Medical Office Bootcamp: Back To Basics
My left eye vision has been a bit blurry for some time so I decide to go to a new ophthalmologist, hopeful to get some answers. This doctor has come highly recommended from another doctor as a result of my refusal to accept my current ophthalmologist’s diagnosis: that I have a sudden onset of allergies and that using eye drops should clear everything up–(no pun intended!) I used the drops for about a week and since nothing changed, I decided to get a second opinion.
So I walk into the new doctor’s medical office, surprised by the 60 degree temperature that hit me as the heavy, glass door swung shut. My eyes quickly scanned the waiting room, hopeful for a blanket or a small, furry animal to keep me warm. Relegated with only my folded arms across my chest, I approached the window. You know the one. The one that separates “us” from them. The one that feels like the former wall between East and West Germany. The one that tells you that they are powerful and you are not.
“Hi. My name is Mindy and I have an appointment with Dr. Such-and-Such at noon.” What happens at this point is uncertain; she could be very pleasant, which is of course what I am hoping for, or she could behave like some unseemly character from the movie “Pyscho.”
“Ok, I need your driver’s license and insurance card…and here, fill out these forms and bring them back to me,” she says in a monotone voice with an expressionless face. She wasn’t pleasant and she wasn’t curt, but she certainly wasn’t winning any personality contests.
So that’s my first impression of this medical office, besides the arctic temperature in which I am shivering.
This is the kind of medical office that is a perfect candidate for “Medical Office Bootcamp.” I envision Medical Office Bootcamp as a Back To Basics course that has little to do with medical care and everything to do with real care. How about a smile? How about a “thank you” for visiting the office? How about some care and concern beyond just doing a bare-bones job?
Imagine it going something like this: “Hi, Ms. Ruben…or may I call you ‘Mindy?’ I see that you are here to see Dr. Such-and-Such for your blurry vision. How are you feeling? Is your left eye still blurry? Oh, that’s too bad. You should know that we see a lot of people here with the same problem and Dr. Such and Such is an expert at fixing it! We feel confident that you will feel better soon. Just fill out these forms and we’ll get you going.”
Now, if I owned this doctor’s office, this is what I would want my receptionist to say. It would give me hope, it would give me a little reassurance, and it would give me an actual human being on the other side with whom I could interact. Otherwise, I feel like I’m speaking to a faceless android.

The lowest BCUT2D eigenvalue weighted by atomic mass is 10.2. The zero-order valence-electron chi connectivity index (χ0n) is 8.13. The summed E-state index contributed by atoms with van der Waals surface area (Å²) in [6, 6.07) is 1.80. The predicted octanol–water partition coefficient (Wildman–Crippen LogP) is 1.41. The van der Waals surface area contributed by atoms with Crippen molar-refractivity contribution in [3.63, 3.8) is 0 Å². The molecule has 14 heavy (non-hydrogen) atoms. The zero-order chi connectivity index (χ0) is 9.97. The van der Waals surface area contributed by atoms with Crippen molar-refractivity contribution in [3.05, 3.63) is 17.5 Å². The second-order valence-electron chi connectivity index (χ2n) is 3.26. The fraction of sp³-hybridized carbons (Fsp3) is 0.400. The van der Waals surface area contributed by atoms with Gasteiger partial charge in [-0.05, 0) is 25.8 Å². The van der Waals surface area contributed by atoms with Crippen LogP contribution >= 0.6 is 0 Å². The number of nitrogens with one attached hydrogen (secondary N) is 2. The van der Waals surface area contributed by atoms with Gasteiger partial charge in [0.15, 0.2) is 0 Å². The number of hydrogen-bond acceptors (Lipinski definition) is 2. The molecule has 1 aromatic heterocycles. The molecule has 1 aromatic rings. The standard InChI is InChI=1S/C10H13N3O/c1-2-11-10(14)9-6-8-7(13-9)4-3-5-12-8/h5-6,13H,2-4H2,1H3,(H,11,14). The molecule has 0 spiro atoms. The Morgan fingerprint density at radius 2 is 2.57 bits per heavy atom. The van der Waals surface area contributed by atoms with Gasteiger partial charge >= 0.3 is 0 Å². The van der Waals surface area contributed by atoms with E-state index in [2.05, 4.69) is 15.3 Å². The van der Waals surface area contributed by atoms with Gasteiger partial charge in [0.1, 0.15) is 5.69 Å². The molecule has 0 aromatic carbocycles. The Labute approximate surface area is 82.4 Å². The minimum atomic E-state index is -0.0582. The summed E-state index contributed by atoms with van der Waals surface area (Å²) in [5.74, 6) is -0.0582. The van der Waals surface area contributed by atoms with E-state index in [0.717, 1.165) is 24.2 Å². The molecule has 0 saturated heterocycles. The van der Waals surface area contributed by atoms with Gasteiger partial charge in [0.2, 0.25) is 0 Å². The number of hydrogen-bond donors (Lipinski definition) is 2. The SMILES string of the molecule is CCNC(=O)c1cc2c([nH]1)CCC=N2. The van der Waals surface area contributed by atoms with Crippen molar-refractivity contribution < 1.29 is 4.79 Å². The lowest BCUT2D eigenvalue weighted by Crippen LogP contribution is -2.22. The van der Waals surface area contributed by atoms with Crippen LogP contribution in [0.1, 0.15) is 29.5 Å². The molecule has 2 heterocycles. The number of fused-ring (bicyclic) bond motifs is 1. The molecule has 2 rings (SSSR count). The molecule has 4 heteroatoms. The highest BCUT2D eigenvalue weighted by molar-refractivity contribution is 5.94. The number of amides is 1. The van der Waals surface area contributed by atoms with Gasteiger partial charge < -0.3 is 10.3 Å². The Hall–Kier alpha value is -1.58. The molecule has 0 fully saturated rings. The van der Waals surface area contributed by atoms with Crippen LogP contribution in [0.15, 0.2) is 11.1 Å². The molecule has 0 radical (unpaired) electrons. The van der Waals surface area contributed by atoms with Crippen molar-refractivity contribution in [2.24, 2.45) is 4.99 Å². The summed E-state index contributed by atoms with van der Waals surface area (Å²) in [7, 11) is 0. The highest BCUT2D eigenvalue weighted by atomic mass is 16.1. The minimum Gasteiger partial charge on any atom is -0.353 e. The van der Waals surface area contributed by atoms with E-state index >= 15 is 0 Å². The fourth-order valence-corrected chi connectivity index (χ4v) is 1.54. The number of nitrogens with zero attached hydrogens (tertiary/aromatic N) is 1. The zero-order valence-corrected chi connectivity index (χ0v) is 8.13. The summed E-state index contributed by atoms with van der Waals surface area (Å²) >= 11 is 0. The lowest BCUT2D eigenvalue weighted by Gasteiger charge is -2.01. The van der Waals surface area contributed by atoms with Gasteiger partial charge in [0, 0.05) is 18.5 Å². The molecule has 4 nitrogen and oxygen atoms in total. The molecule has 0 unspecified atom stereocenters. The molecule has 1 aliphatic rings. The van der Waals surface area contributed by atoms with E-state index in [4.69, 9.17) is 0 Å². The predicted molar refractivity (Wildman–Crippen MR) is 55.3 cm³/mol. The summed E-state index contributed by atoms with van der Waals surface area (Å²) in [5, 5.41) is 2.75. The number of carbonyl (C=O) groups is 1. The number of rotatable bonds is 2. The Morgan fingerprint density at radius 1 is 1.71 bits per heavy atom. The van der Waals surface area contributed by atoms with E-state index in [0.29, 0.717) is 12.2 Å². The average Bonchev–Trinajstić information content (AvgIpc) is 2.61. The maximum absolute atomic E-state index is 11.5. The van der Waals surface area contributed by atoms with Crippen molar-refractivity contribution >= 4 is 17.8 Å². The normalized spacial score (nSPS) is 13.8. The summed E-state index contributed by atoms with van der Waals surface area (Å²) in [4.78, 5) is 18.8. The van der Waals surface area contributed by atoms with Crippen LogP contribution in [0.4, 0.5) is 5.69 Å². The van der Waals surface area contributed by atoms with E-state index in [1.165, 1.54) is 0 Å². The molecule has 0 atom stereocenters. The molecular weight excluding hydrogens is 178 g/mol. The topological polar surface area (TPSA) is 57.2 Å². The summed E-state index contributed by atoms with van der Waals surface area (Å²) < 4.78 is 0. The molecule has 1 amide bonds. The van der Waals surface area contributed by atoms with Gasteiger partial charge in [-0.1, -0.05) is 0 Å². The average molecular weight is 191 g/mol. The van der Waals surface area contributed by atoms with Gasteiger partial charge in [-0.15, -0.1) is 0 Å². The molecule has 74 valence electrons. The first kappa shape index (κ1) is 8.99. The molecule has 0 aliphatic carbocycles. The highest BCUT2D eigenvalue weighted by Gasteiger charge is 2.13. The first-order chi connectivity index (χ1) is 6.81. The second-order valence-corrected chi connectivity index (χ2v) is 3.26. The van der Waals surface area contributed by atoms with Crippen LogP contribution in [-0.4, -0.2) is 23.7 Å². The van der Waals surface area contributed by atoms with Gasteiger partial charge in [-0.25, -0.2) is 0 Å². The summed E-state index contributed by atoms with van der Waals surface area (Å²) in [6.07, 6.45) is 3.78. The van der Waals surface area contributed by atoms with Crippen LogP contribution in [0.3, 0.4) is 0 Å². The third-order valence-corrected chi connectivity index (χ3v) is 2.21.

And while we’re on the topic….don’t you just hate it when the forms are repetitive? I mean, HOW MANY TIMES must I print my name, address, and insurance information? Can’t someone in the office coordinate the forms so that each question is only asked once? It starts to bring into question the office’s professionalism or worse, their work efficiency. If somebody can’t take the time to manage the forms and present them in a concise fashion instead of placing the burden on the patient to simply re-print the same information, what does that say about the efficiency of this office? And what might this mean for the organization of papers that really matter down the road like blood tests, scans and such?
Week Two of Medical Office Bootcamp might involve improved interaction once I am ushered back to a room. After the usual blood pressure and temperature routine, it would be nice if the medical assistant said something other than “Dr. Such and Such will be with you shortly.” How about “Dr. Such and Such is currently with a patient. There are 2 people ahead of you and you will probably be waiting approximately 15 more minutes until he comes in.”
And… (this would be Week Three) “Would you like a cup of coffee or something to snack on while you are waiting?”
Bingo! Hospitality! Who doesn’t like a snack? And having the information on how long you might be stuck in Medical Room Hell would be incredibly important so that you could more efficiently plan the rest of your day!
That’s what I’m talking about. And it really is simple, basic stuff. Basic human to human interaction. Treating others as you would want to be treated. Talking on the same level. Treating the patient as you would treat a friend or better yet…a family member.
So this would be Week Four or….how we treat EVERY patient at Encompass HealthCare and Wound Medicine. Because we want you to know that we care. We AREN’T on the other side. In fact, there IS no other side…we don’t even have a window! Our receptionist is easily seen and accessible the moment you enter our office: no glass window, no barrier, nothing. Just a friendly, smiley face ready to help you.
So the next time you experience another doctor’s office, think about whether or not they have taken the Bootcamp Course. And if not, head over to 2300 Haggerty Road Suite 1190, West Bloomfield, MI 48323 and feel rest assured that we have not only taken the course, but we have passed it, too.
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